The Advertising Industry

By: Jenna Ritter

What is it?

Advertising is a non-personal communication method of persuading an audience member to buy goods, services, and ideas. But the advertising industry does much more then sell us things. As Sut Jhally analyzes the industry, he concludes advertising sells us ourselves and who we want to be in the name of private profit. Below is a lecture done by him where he discusses that advertising creates commodity fetishism with the ad and the product because through advertisements commodities are given human qualities.


 Advertising started to get moving in the 17th century when advertisements started appearing in weekly newspapers in England. In the 19th century the economy started getting larger, so did advertising. Advertisements were usually completely done by the company who wanted to advertise. They did the layout, design and paid the media for space. In the late 19th century N.W. Ayer and Son was formed in Philadelphia and things changed in this industry. This was the first advertising agency in the U.S. that offered services to plan, make and execute completed advertising campaigns for all different kinds of customers.

How is it relevant now?

Well, since capitalism thrives on corporations and corporations thrive on profit, corporations need to sell things. How are they going to do that? Advertisements. In the book Advertising and Market Power, by William S. Comanor and Thomas A. Wilson; the authors highlight how advertising increases profit for corporations. Corporations need advertising, thus advertising is a HUGE industry.

Now a days there are holding companies that control advertising agencies. There are four main holding companies or let me say BOHEMITHS. The main holding companies (The Big Four), control half of this industries revenue. They offer one stop marketing plans for businesses and in our global economy that is attractive.

Who controls this industry:

The Big Four includes: Interpublic, Omnicom, Publicis Groupe and WPP. These companies sit at the very top of the advertising industry. They control a huge number of agency brands across the globe. They are usually not involved in day-to- day strategies, but they work to gain “intra-group synergy” with subsidiary businesses.

Here is a company profile of Omnicom. It ranked as the world’s #1 corporate media services conglomerate in advertising, public relations, and marketing services with over 5,000 clients in more than 100 countries.

Some of the Top 100  advertiser in US include American Express, AT&T, Time Warner, L’Oreal, Walt Disney, Coca-cola, and more. These companies most likely work with an agency who is controlled by a holding company, like one of the Big Four. As you can see, the advertising industry is horizontally integrated because the holding companies control  additional business activities at the same level of production (by owning many different advertising agencies) . This leads to increased market power, synergy, and the ability to have content across all markets, as well as larger economies of scale for these gigantic holding companies.


Now you have four megacompanies with revenues that are staggering, bigger than some of the companies they serve, said O. Burtch Drake, president and chief executive of the American Association of Advertising Agencies, the industry trade group.

Having this huge of market control is known as concentration or consolidation. Unfortunately, concentration does give into problems like: less diversity, no healthy competition, and the silencing of minority voice. Another way concentration leads to problems is when one agency works for competing clients. For example, Omnicom serves Chrysler, General Motors, Nissan, and Volkswagen.  Some companies don’t like this; Coca-Cola switched the Sprite brand from Interpublic to WPP because it did not want to have put all their eggs in one basket and felt like the holding company had too much control over the brand.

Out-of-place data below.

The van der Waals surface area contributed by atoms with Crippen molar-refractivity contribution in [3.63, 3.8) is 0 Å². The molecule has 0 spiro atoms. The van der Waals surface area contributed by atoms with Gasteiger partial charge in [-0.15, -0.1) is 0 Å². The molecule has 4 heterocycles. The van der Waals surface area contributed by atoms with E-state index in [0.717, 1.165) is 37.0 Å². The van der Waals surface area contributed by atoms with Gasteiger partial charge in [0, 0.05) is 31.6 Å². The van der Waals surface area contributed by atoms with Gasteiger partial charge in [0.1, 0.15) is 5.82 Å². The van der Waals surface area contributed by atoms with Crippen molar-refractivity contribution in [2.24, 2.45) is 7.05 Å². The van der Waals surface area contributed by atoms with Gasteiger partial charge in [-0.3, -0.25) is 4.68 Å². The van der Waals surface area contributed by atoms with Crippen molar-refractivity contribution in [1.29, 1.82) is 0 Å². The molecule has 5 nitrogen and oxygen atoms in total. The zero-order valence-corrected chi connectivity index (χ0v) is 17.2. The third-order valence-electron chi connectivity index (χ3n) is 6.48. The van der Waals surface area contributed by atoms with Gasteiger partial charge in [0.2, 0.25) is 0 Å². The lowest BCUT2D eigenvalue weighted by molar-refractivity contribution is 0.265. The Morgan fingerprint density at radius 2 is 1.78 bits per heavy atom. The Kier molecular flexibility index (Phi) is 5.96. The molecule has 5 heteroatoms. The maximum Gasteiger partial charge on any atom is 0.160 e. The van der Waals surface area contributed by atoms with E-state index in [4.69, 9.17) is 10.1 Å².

Censorship in the Media

Another issue in advertising deals with censorship. Mainstream media will not run stories that may offend their advertisers and/or their owners. Some refer to this as market censorship and it leads to problems because the media does not report on important issues (like corporate practices). For controversial advertisements the Federal Communications Commission (FCC) helps with regulation and complaints in this area.

Pulling it all together:

Advertisements in Health Magazine are for big popular brands done by agencies that are most likely controlled by a holding company. This profit motive that corporations live by, deeply impacts the content we get in ad-supported media.

These big companies end up having power in what articles Health Magazine will publish.

Besides dominating commercial speech,a $500-billion-a-year industry,

these agency companies and the men who run them —

John D. Wren at Omnicom, John J. Dooner Jr. at Interpublic,

Sir Martin Sorrellat WPP and Maurice Lévy at Publicis

— also hold incredible sway over the media.

By deciding when and where to spend their clients’

ad budgets, they can indirectly set network television

schedules and starve magazines to death or help them to flourish



These companies control the majority of the world’s ad spending and huge shares of many other businesses as well.

Our entire media system is developed so marketers can sell us things. Sut Jhally explains that our advertising used to be about creativity and sharing your brand or product, but now due to  the expansion of agency companies and the power by which they are controlled, originality is smothered and we get a message that they want us to hear.

Advertising History

Advertising and the Perfect Storm

Duke Library

NY Times Big Four Article

The Power of Advertising

Agency Family Trees

Advertising and PR


Publicis USA

Structure of the Ad Industry


WPP Annual Reports




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